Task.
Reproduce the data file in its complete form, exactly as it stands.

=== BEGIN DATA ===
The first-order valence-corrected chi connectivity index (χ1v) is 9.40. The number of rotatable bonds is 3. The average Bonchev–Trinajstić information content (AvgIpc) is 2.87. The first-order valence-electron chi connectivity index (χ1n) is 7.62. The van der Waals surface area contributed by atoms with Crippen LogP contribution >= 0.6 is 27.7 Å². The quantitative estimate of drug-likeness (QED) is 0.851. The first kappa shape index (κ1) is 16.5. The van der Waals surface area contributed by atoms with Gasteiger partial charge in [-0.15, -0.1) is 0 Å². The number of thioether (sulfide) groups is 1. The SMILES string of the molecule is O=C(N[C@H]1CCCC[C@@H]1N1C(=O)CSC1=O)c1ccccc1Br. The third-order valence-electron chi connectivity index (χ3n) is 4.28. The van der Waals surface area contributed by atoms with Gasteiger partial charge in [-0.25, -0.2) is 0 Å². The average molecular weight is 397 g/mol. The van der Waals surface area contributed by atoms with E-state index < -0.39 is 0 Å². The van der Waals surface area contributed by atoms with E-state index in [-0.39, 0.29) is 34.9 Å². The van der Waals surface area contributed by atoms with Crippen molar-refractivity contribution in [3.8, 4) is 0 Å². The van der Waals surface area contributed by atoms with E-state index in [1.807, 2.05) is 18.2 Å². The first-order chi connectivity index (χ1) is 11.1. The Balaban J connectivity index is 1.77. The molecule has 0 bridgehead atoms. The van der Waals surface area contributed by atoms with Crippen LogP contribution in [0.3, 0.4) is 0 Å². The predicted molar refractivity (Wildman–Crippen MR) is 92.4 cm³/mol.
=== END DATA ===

The first-order valence-corrected chi connectivity index (χ1v) is 9.40. The number of rotatable bonds is 3. The average Bonchev–Trinajstić information content (AvgIpc) is 2.87. The first-order valence-electron chi connectivity index (χ1n) is 7.62. The van der Waals surface area contributed by atoms with Crippen LogP contribution >= 0.6 is 27.7 Å². The quantitative estimate of drug-likeness (QED) is 0.851. The first kappa shape index (κ1) is 16.5. The van der Waals surface area contributed by atoms with Gasteiger partial charge in [-0.15, -0.1) is 0 Å². The number of thioether (sulfide) groups is 1. The SMILES string of the molecule is O=C(N[C@H]1CCCC[C@@H]1N1C(=O)CSC1=O)c1ccccc1Br. The third-order valence-electron chi connectivity index (χ3n) is 4.28. The van der Waals surface area contributed by atoms with Gasteiger partial charge in [-0.25, -0.2) is 0 Å². The average molecular weight is 397 g/mol. The van der Waals surface area contributed by atoms with E-state index < -0.39 is 0 Å². The van der Waals surface area contributed by atoms with E-state index in [-0.39, 0.29) is 34.9 Å². The van der Waals surface area contributed by atoms with Crippen molar-refractivity contribution in [3.8, 4) is 0 Å². The van der Waals surface area contributed by atoms with E-state index in [1.807, 2.05) is 18.2 Å². The first-order chi connectivity index (χ1) is 11.1. The Balaban J connectivity index is 1.77. The molecule has 0 bridgehead atoms. The van der Waals surface area contributed by atoms with Crippen LogP contribution in [0.3, 0.4) is 0 Å². The predicted molar refractivity (Wildman–Crippen MR) is 92.4 cm³/mol.